You’ll be specially trained to deliver intensive levels of care and treatment, dedicating your time to one or two patients. You will need to be confident working with the specialist equipment that helps stabilise their condition. From IV drips delivering vital fluids to the ventilation systems that provide them with oxygen.
The Skills you’ll Need
Nurses handling people in such delicate conditions require specialist skills. These include:
- Being familiar with advanced assessments of patient's breathing
- Understanding the pros and cons of non-invasive and invasive therapies to support breathing i.e. mechanical ventilation
- Technical skills in areas like advanced cardiac life support, life support, cardiopulmonary resuscitation and trauma
You’ll also need to be organised, have problem solving skills and be physically fit enough to perform the role.
How you can Become a Critical Care Nurse
Once you’ve become a qualified and registered nurse, you can gain additional training for the critical care unit. This is generally offered to at least half of the nurses in critical care units. Which ensures a good number of nurses on the ward have a post-registration award in critical care nursing.
Working in a medical theatre can place you in any healthcare unit providing planned perioperative care. This could be operating theatres, anaesthetic recovery areas, cardiac catheterisation units, wards and clinics.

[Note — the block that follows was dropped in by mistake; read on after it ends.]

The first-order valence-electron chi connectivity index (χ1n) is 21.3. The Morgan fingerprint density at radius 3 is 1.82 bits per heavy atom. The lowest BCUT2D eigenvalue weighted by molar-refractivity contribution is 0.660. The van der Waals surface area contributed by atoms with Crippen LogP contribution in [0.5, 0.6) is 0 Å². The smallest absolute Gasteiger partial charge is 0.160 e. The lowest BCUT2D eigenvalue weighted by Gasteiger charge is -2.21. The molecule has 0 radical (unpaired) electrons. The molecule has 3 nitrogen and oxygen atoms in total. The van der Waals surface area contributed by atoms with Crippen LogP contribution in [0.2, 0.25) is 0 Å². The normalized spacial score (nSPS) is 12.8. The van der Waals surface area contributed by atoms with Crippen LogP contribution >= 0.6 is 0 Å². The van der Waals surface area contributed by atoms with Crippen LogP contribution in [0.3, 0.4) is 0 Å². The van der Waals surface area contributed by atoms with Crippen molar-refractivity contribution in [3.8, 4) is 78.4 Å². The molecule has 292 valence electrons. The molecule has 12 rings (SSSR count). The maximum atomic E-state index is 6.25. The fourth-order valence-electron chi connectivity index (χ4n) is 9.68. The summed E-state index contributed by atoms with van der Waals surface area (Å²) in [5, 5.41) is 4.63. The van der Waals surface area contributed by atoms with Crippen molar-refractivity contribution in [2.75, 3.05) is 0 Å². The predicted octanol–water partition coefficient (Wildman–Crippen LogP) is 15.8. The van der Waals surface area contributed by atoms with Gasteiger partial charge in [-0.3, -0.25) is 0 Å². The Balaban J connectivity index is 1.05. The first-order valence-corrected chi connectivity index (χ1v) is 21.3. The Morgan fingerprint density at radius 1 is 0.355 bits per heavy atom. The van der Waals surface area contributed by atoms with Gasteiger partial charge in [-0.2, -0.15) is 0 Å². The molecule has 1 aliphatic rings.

The patients you work with can be of any age and you’ll generally be involved in each stage of their surgery. There are typically four stages of perioperative care, and each requires you to perform different duties.
- Preoperative – Make sure the patient is walked through the process and aware of the risks/benefits of their operation to ensure they provide informed consent. Check they’re healthy enough for surgery, encourage them to ask and answer any questions they have
- Anaesthetics – Provide support to the anaesthetist, make ready any specialist equipment, devices and medications. Check the patient’s condition right before surgery
- Surgical – Prepare instruments and equipment, provide the surgeon with everything they require for surgery, take responsibility for instruments, equipment and swabs
- Recovery – Support and care for the patient post-operation, provide them with relevant treatment for their current condition. Monitor their health and make sure they’re ok to be discharged when the time comes
The Skills you’ll Need
To work with highly skilled surgeons and other healthcare professionals in such an intense environment, you’ll need to be: